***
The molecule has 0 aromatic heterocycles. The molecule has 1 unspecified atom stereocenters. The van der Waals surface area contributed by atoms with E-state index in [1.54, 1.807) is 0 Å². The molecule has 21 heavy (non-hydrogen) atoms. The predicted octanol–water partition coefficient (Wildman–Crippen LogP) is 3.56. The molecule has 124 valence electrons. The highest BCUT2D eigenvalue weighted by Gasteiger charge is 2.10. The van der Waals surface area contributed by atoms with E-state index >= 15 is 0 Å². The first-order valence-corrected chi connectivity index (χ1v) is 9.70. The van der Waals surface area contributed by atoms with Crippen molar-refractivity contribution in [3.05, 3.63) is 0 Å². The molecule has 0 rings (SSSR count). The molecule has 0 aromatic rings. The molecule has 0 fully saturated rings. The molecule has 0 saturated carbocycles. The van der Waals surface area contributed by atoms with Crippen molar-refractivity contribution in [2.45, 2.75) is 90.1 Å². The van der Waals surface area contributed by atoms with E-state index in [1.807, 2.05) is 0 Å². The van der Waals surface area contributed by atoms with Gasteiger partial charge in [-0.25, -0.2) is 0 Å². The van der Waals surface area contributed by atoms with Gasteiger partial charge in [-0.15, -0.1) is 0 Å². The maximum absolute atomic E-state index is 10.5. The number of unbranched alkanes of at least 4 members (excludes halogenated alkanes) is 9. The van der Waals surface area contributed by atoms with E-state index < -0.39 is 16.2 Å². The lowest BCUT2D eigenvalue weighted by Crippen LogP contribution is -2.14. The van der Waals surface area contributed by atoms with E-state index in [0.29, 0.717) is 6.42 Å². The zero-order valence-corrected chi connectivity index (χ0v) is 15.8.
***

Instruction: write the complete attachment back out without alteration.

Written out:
The molecule has 0 aromatic heterocycles. The molecule has 1 unspecified atom stereocenters. The van der Waals surface area contributed by atoms with E-state index in [1.54, 1.807) is 0 Å². The molecule has 21 heavy (non-hydrogen) atoms. The predicted octanol–water partition coefficient (Wildman–Crippen LogP) is 3.56. The molecule has 124 valence electrons. The highest BCUT2D eigenvalue weighted by Gasteiger charge is 2.10. The van der Waals surface area contributed by atoms with E-state index >= 15 is 0 Å². The first-order valence-corrected chi connectivity index (χ1v) is 9.70. The van der Waals surface area contributed by atoms with Crippen molar-refractivity contribution in [3.05, 3.63) is 0 Å². The molecule has 0 rings (SSSR count). The molecule has 0 aromatic rings. The molecule has 0 fully saturated rings. The molecule has 0 saturated carbocycles. The van der Waals surface area contributed by atoms with Crippen molar-refractivity contribution in [2.45, 2.75) is 90.1 Å². The van der Waals surface area contributed by atoms with E-state index in [1.807, 2.05) is 0 Å². The van der Waals surface area contributed by atoms with Gasteiger partial charge in [-0.25, -0.2) is 0 Å². The van der Waals surface area contributed by atoms with Gasteiger partial charge in [-0.15, -0.1) is 0 Å². The maximum absolute atomic E-state index is 10.5. The number of unbranched alkanes of at least 4 members (excludes halogenated alkanes) is 9. The van der Waals surface area contributed by atoms with E-state index < -0.39 is 16.2 Å². The lowest BCUT2D eigenvalue weighted by Crippen LogP contribution is -2.14. The van der Waals surface area contributed by atoms with E-state index in [0.29, 0.717) is 6.42 Å². The zero-order valence-corrected chi connectivity index (χ0v) is 15.8.